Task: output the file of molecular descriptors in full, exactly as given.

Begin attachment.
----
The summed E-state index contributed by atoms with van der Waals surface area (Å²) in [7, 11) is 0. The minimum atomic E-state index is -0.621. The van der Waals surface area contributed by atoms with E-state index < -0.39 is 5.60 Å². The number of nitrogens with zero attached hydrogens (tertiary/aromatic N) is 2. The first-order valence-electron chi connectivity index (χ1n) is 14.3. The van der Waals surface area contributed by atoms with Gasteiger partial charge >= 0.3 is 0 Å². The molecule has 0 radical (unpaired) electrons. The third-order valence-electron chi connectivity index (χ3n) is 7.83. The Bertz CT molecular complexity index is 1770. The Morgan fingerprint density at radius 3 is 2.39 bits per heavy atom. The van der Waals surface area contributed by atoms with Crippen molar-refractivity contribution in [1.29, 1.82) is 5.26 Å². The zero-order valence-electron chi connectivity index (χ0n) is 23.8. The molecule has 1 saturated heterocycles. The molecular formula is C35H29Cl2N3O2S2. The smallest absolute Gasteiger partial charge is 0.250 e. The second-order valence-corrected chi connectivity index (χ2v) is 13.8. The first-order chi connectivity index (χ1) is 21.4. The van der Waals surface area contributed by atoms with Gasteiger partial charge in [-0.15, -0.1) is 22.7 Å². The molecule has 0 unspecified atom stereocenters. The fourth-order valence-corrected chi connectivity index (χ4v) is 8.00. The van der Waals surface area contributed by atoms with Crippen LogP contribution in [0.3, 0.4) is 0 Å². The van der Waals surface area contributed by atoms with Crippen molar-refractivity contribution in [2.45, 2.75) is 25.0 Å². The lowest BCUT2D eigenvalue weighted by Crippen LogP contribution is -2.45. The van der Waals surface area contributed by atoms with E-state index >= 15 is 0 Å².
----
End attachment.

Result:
The summed E-state index contributed by atoms with van der Waals surface area (Å²) in [7, 11) is 0. The minimum atomic E-state index is -0.621. The van der Waals surface area contributed by atoms with E-state index < -0.39 is 5.60 Å². The number of nitrogens with zero attached hydrogens (tertiary/aromatic N) is 2. The first-order valence-electron chi connectivity index (χ1n) is 14.3. The van der Waals surface area contributed by atoms with Gasteiger partial charge >= 0.3 is 0 Å². The molecule has 0 radical (unpaired) electrons. The third-order valence-electron chi connectivity index (χ3n) is 7.83. The Bertz CT molecular complexity index is 1770. The Morgan fingerprint density at radius 3 is 2.39 bits per heavy atom. The van der Waals surface area contributed by atoms with Crippen molar-refractivity contribution in [1.29, 1.82) is 5.26 Å². The zero-order valence-electron chi connectivity index (χ0n) is 23.8. The molecule has 1 saturated heterocycles. The molecular formula is C35H29Cl2N3O2S2. The smallest absolute Gasteiger partial charge is 0.250 e. The second-order valence-corrected chi connectivity index (χ2v) is 13.8. The first-order chi connectivity index (χ1) is 21.4. The van der Waals surface area contributed by atoms with Gasteiger partial charge in [-0.15, -0.1) is 22.7 Å². The molecule has 0 unspecified atom stereocenters. The fourth-order valence-corrected chi connectivity index (χ4v) is 8.00. The van der Waals surface area contributed by atoms with Crippen LogP contribution in [0.3, 0.4) is 0 Å². The van der Waals surface area contributed by atoms with Crippen molar-refractivity contribution in [2.45, 2.75) is 25.0 Å². The lowest BCUT2D eigenvalue weighted by Crippen LogP contribution is -2.45. The van der Waals surface area contributed by atoms with E-state index >= 15 is 0 Å².